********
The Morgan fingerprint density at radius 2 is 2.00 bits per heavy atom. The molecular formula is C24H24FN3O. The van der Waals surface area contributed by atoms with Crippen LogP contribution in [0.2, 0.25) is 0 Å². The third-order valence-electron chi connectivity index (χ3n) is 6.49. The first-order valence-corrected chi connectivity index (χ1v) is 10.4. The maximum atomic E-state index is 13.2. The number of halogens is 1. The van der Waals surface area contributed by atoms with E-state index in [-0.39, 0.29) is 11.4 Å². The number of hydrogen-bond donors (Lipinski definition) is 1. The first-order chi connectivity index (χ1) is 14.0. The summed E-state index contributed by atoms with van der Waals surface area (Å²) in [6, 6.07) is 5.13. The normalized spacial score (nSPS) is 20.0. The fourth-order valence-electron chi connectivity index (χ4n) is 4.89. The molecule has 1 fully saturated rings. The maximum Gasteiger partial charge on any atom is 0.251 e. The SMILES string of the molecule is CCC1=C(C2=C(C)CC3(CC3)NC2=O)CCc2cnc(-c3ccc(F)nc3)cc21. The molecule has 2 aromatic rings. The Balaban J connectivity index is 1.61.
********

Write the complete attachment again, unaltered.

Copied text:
The Morgan fingerprint density at radius 2 is 2.00 bits per heavy atom. The molecular formula is C24H24FN3O. The van der Waals surface area contributed by atoms with Crippen LogP contribution in [0.2, 0.25) is 0 Å². The third-order valence-electron chi connectivity index (χ3n) is 6.49. The first-order valence-corrected chi connectivity index (χ1v) is 10.4. The maximum atomic E-state index is 13.2. The number of halogens is 1. The van der Waals surface area contributed by atoms with E-state index in [-0.39, 0.29) is 11.4 Å². The number of hydrogen-bond donors (Lipinski definition) is 1. The first-order chi connectivity index (χ1) is 14.0. The summed E-state index contributed by atoms with van der Waals surface area (Å²) in [6, 6.07) is 5.13. The normalized spacial score (nSPS) is 20.0. The fourth-order valence-electron chi connectivity index (χ4n) is 4.89. The molecule has 1 fully saturated rings. The maximum Gasteiger partial charge on any atom is 0.251 e. The SMILES string of the molecule is CCC1=C(C2=C(C)CC3(CC3)NC2=O)CCc2cnc(-c3ccc(F)nc3)cc21. The molecule has 2 aromatic rings. The Balaban J connectivity index is 1.61.